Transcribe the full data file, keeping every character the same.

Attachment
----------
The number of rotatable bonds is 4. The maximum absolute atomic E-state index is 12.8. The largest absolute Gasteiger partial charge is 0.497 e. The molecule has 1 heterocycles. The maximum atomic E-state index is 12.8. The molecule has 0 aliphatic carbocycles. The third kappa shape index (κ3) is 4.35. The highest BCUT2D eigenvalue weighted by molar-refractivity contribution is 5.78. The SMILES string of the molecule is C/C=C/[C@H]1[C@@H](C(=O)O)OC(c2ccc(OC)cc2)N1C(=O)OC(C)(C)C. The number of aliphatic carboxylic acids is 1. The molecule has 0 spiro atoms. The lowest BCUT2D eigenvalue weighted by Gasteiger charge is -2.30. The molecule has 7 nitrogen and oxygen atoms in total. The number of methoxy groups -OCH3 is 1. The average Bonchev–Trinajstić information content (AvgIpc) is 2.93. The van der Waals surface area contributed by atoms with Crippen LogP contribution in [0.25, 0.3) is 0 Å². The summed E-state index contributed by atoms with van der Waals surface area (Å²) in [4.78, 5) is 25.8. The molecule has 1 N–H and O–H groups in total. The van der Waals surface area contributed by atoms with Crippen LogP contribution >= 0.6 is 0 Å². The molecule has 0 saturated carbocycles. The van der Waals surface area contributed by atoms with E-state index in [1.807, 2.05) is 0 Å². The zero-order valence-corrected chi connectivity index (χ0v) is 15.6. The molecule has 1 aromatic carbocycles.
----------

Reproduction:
The number of rotatable bonds is 4. The maximum absolute atomic E-state index is 12.8. The largest absolute Gasteiger partial charge is 0.497 e. The molecule has 1 heterocycles. The maximum atomic E-state index is 12.8. The molecule has 0 aliphatic carbocycles. The third kappa shape index (κ3) is 4.35. The highest BCUT2D eigenvalue weighted by molar-refractivity contribution is 5.78. The SMILES string of the molecule is C/C=C/[C@H]1[C@@H](C(=O)O)OC(c2ccc(OC)cc2)N1C(=O)OC(C)(C)C. The number of aliphatic carboxylic acids is 1. The molecule has 0 spiro atoms. The lowest BCUT2D eigenvalue weighted by Gasteiger charge is -2.30. The molecule has 7 nitrogen and oxygen atoms in total. The number of methoxy groups -OCH3 is 1. The average Bonchev–Trinajstić information content (AvgIpc) is 2.93. The van der Waals surface area contributed by atoms with Crippen LogP contribution in [0.25, 0.3) is 0 Å². The summed E-state index contributed by atoms with van der Waals surface area (Å²) in [4.78, 5) is 25.8. The molecule has 1 N–H and O–H groups in total. The van der Waals surface area contributed by atoms with Crippen LogP contribution >= 0.6 is 0 Å². The molecule has 0 saturated carbocycles. The van der Waals surface area contributed by atoms with E-state index in [1.807, 2.05) is 0 Å². The zero-order valence-corrected chi connectivity index (χ0v) is 15.6. The molecule has 1 aromatic carbocycles.